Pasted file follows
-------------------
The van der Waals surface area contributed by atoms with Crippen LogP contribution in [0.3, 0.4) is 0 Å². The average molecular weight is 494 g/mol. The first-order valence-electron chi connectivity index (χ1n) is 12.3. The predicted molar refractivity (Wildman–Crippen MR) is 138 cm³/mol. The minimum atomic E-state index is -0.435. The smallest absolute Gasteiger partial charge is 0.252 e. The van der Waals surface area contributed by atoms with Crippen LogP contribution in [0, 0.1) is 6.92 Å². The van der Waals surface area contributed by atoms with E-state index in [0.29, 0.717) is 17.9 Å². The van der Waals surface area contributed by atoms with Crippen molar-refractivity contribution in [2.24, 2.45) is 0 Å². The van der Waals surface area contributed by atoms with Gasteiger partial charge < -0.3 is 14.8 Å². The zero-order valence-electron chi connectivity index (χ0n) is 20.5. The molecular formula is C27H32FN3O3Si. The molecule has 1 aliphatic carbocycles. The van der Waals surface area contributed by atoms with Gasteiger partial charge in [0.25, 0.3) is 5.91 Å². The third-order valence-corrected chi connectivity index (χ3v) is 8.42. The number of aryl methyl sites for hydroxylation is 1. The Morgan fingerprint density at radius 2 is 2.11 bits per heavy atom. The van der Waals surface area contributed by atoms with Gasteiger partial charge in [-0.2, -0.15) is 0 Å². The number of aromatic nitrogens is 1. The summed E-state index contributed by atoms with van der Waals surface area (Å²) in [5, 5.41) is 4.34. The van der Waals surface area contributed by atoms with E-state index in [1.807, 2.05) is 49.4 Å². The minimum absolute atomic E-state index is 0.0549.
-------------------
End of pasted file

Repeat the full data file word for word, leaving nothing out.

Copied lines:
The van der Waals surface area contributed by atoms with Crippen LogP contribution in [0.3, 0.4) is 0 Å². The average molecular weight is 494 g/mol. The first-order valence-electron chi connectivity index (χ1n) is 12.3. The predicted molar refractivity (Wildman–Crippen MR) is 138 cm³/mol. The minimum atomic E-state index is -0.435. The smallest absolute Gasteiger partial charge is 0.252 e. The van der Waals surface area contributed by atoms with Crippen LogP contribution in [0, 0.1) is 6.92 Å². The van der Waals surface area contributed by atoms with E-state index in [0.29, 0.717) is 17.9 Å². The van der Waals surface area contributed by atoms with Crippen molar-refractivity contribution in [2.24, 2.45) is 0 Å². The van der Waals surface area contributed by atoms with Gasteiger partial charge < -0.3 is 14.8 Å². The zero-order valence-electron chi connectivity index (χ0n) is 20.5. The molecular formula is C27H32FN3O3Si. The molecule has 1 aliphatic carbocycles. The van der Waals surface area contributed by atoms with Gasteiger partial charge in [0.25, 0.3) is 5.91 Å². The third-order valence-corrected chi connectivity index (χ3v) is 8.42. The number of aryl methyl sites for hydroxylation is 1. The Morgan fingerprint density at radius 2 is 2.11 bits per heavy atom. The van der Waals surface area contributed by atoms with Gasteiger partial charge in [-0.2, -0.15) is 0 Å². The number of aromatic nitrogens is 1. The summed E-state index contributed by atoms with van der Waals surface area (Å²) in [5, 5.41) is 4.34. The van der Waals surface area contributed by atoms with E-state index in [1.807, 2.05) is 49.4 Å². The minimum absolute atomic E-state index is 0.0549.